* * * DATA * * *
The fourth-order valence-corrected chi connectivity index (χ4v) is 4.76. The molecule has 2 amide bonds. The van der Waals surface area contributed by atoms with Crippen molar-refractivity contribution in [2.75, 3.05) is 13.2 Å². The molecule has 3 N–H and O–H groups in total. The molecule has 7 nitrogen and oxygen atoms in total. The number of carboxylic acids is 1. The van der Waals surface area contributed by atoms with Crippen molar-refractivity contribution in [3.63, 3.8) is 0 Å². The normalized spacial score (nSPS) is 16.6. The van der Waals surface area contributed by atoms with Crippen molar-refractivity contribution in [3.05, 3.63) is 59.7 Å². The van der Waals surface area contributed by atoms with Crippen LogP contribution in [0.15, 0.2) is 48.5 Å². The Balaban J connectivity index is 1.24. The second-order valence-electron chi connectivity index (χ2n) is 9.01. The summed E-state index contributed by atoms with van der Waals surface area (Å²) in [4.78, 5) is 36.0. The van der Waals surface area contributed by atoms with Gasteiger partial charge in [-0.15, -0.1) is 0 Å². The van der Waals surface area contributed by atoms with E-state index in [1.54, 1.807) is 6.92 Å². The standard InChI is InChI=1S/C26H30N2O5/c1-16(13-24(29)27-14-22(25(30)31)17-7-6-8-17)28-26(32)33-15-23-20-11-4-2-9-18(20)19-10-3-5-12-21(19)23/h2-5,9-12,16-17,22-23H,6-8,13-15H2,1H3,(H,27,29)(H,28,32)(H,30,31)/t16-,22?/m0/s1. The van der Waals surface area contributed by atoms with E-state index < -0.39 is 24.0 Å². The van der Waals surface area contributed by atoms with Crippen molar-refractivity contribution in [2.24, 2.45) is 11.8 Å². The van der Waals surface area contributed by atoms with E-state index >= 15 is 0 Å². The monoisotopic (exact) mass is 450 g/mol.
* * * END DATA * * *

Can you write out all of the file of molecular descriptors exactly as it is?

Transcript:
The fourth-order valence-corrected chi connectivity index (χ4v) is 4.76. The molecule has 2 amide bonds. The van der Waals surface area contributed by atoms with Crippen molar-refractivity contribution in [2.75, 3.05) is 13.2 Å². The molecule has 3 N–H and O–H groups in total. The molecule has 7 nitrogen and oxygen atoms in total. The number of carboxylic acids is 1. The van der Waals surface area contributed by atoms with Crippen molar-refractivity contribution in [3.63, 3.8) is 0 Å². The normalized spacial score (nSPS) is 16.6. The van der Waals surface area contributed by atoms with Crippen molar-refractivity contribution in [3.05, 3.63) is 59.7 Å². The van der Waals surface area contributed by atoms with Crippen LogP contribution in [0.15, 0.2) is 48.5 Å². The Balaban J connectivity index is 1.24. The second-order valence-electron chi connectivity index (χ2n) is 9.01. The summed E-state index contributed by atoms with van der Waals surface area (Å²) in [4.78, 5) is 36.0. The van der Waals surface area contributed by atoms with Gasteiger partial charge in [-0.15, -0.1) is 0 Å². The van der Waals surface area contributed by atoms with E-state index in [1.54, 1.807) is 6.92 Å². The standard InChI is InChI=1S/C26H30N2O5/c1-16(13-24(29)27-14-22(25(30)31)17-7-6-8-17)28-26(32)33-15-23-20-11-4-2-9-18(20)19-10-3-5-12-21(19)23/h2-5,9-12,16-17,22-23H,6-8,13-15H2,1H3,(H,27,29)(H,28,32)(H,30,31)/t16-,22?/m0/s1. The van der Waals surface area contributed by atoms with E-state index < -0.39 is 24.0 Å². The van der Waals surface area contributed by atoms with Crippen molar-refractivity contribution in [2.24, 2.45) is 11.8 Å². The van der Waals surface area contributed by atoms with E-state index >= 15 is 0 Å². The monoisotopic (exact) mass is 450 g/mol.